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Installing in a web app

There are several options for installing CommandBar in a web app.

Using npm or yarn, you can install our package.

npm install commandbar

This approach is recommended because it makes it easy to upgrade the library when we publish updates.

After you’ve installed the package, to initialize CommandBar, add this code to your app. To ensure that it starts as fast as possible, add this code as close as possible to your app’s entry point, e.g. to index.js or index.ts:

import { init } from "commandbar";

// the argument is your organization's unique ID,
// which can be found in your Dashboard

Option 2: Snippet

Instead of installing our package, you can copy and paste use the following self-contained snippet, which is vanilla JavaScript and has no dependencies.

var o="<YOUR_ORG_ID>",n=["Object.assign","Symbol","Symbol.for"].join("%2C"),a=window;function r(o,n){void 0===n&&(n=!1),"complete"!==document.readyState&&window.addEventListener("load",r.bind(null,o,n),{capture:!1,once:!0});var a=document.createElement("script");a.type="text/javascript",a.async=n,a.src=o,document.head.appendChild(a)}function t(){var n;if(void 0===a.CommandBar){delete a.__CommandBarBootstrap__;var t=Symbol.for("CommandBar::configuration"),e=Symbol.for("CommandBar::orgConfig"),i=Symbol.for("CommandBar::disposed"),c=Symbol.for("CommandBar::isProxy"),m=Symbol.for("CommandBar::queue"),d=Symbol.for("CommandBar::unwrap"),l=Symbol.for("CommandBar::eventSubscriptions"),s=[],u=localStorage.getItem(""),f=u&&u.includes("local")?"http://localhost:8000":"",p=Object.assign(((n={})[t]={uuid:o},n[e]={},n[i]=!1,n[c]=!0,n[m]=new Array,n[d]=function(){return p},n[l]=void 0,n),a.CommandBar),b=["addCommand","boot","addEventSubscriber","addRecordAction","setFormFactor"],y=p;Object.assign(p,{shareCallbacks:function(){return{}},shareContext:function(){return{}}}),a.CommandBar=new Proxy(p,{get:function(o,n){return n in y?p[n]:"then"!==n?b.includes(n)?function(){var;return new Promise((function(a,r){o.unshift(n,a,r),p[m].push(o)}))}:function(){var;o.unshift(n),p[m].push(o)}:void 0}}),null!==u&&s.push("lc=".concat(u)),s.push("version=2"),r("".concat(f,"/latest/").concat(o,"?").concat(s.join("&")),!0)}}void 0===Object.assign||"undefined"==typeof Symbol||void 0===Symbol.for?(a.__CommandBarBootstrap__=t,r(""+n)):t();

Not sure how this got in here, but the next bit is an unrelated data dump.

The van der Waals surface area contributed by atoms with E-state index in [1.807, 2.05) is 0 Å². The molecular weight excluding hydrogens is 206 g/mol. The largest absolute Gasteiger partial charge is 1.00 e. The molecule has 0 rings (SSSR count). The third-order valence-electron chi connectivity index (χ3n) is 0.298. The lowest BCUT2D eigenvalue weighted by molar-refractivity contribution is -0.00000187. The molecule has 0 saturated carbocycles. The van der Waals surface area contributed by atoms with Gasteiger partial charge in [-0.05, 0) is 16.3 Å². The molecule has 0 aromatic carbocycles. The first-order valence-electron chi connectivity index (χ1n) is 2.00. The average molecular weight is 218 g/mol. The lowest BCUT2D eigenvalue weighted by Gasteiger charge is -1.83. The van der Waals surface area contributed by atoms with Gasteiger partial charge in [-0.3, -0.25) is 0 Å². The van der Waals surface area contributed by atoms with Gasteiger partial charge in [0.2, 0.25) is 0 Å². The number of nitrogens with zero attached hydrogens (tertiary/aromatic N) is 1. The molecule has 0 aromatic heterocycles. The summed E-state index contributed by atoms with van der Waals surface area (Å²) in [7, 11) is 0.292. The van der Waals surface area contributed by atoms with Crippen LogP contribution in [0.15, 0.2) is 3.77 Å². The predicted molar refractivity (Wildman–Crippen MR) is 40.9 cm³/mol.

const loggedInUserId = '12345'; // example

Copy and paste the snippet into your <head> tag on every page where you want the CommandBar to appear. If you're inserting CommandBar into an SPA, you probably want to paste it into your index.html file.

Booting CommandBar

Regardless of which method you use, no CommandBar experience will be viewable in your app yet, because you need to boot it to make it available. Booting tells CommandBar it can make itself available to end users.

CommandBar provides a client-side SDK, which can be accessed using window.CommandBar. The boot method must be called when you want to make CommandBar available; without it, no CommandBar experience will appear.

The boot call also identifies the current user to CommandBar. This is used for tagging analytics events, whether those events are sent to CommandBar or a custom destination (or both).

A good place to put your boot call is in a handler that runs after a user successfully authenticates.

const loggedInUserId = "12345"; // example

// Simple boot (see SDK docs for more)